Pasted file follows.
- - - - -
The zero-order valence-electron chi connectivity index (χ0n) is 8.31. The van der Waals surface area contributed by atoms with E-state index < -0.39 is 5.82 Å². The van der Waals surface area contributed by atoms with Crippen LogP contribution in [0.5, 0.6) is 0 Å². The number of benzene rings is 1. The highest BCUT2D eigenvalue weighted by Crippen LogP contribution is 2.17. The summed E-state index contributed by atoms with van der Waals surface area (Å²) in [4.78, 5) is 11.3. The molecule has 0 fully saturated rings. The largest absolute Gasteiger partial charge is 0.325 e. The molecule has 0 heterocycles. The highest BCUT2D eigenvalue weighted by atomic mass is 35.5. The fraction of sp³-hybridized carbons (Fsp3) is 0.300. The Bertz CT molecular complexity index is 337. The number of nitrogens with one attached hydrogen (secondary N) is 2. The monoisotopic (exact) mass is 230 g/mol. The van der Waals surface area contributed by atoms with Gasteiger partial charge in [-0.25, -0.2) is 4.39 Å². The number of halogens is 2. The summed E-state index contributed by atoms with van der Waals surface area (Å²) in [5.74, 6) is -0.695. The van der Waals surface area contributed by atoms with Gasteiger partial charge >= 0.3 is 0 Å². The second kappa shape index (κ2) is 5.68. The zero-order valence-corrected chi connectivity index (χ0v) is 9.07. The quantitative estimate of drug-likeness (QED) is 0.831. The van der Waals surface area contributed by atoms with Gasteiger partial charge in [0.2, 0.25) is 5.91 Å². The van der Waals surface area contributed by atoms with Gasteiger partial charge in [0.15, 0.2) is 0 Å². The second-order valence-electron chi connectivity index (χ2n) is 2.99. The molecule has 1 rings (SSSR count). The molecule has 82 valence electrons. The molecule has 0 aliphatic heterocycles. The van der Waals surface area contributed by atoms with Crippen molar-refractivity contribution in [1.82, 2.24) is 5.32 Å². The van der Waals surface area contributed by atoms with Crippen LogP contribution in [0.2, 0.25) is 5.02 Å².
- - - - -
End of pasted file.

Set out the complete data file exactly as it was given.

The zero-order valence-electron chi connectivity index (χ0n) is 8.31. The van der Waals surface area contributed by atoms with E-state index < -0.39 is 5.82 Å². The van der Waals surface area contributed by atoms with Crippen LogP contribution in [0.5, 0.6) is 0 Å². The number of benzene rings is 1. The highest BCUT2D eigenvalue weighted by Crippen LogP contribution is 2.17. The summed E-state index contributed by atoms with van der Waals surface area (Å²) in [4.78, 5) is 11.3. The molecule has 0 fully saturated rings. The largest absolute Gasteiger partial charge is 0.325 e. The molecule has 0 heterocycles. The highest BCUT2D eigenvalue weighted by atomic mass is 35.5. The fraction of sp³-hybridized carbons (Fsp3) is 0.300. The Bertz CT molecular complexity index is 337. The number of nitrogens with one attached hydrogen (secondary N) is 2. The monoisotopic (exact) mass is 230 g/mol. The van der Waals surface area contributed by atoms with Gasteiger partial charge in [-0.25, -0.2) is 4.39 Å². The number of halogens is 2. The summed E-state index contributed by atoms with van der Waals surface area (Å²) in [5.74, 6) is -0.695. The van der Waals surface area contributed by atoms with Gasteiger partial charge >= 0.3 is 0 Å². The second kappa shape index (κ2) is 5.68. The zero-order valence-corrected chi connectivity index (χ0v) is 9.07. The quantitative estimate of drug-likeness (QED) is 0.831. The van der Waals surface area contributed by atoms with Gasteiger partial charge in [0.2, 0.25) is 5.91 Å². The van der Waals surface area contributed by atoms with Gasteiger partial charge in [0.15, 0.2) is 0 Å². The second-order valence-electron chi connectivity index (χ2n) is 2.99. The molecule has 1 rings (SSSR count). The molecule has 82 valence electrons. The molecule has 0 aliphatic heterocycles. The van der Waals surface area contributed by atoms with Crippen molar-refractivity contribution in [1.82, 2.24) is 5.32 Å². The van der Waals surface area contributed by atoms with Crippen LogP contribution in [0.2, 0.25) is 5.02 Å².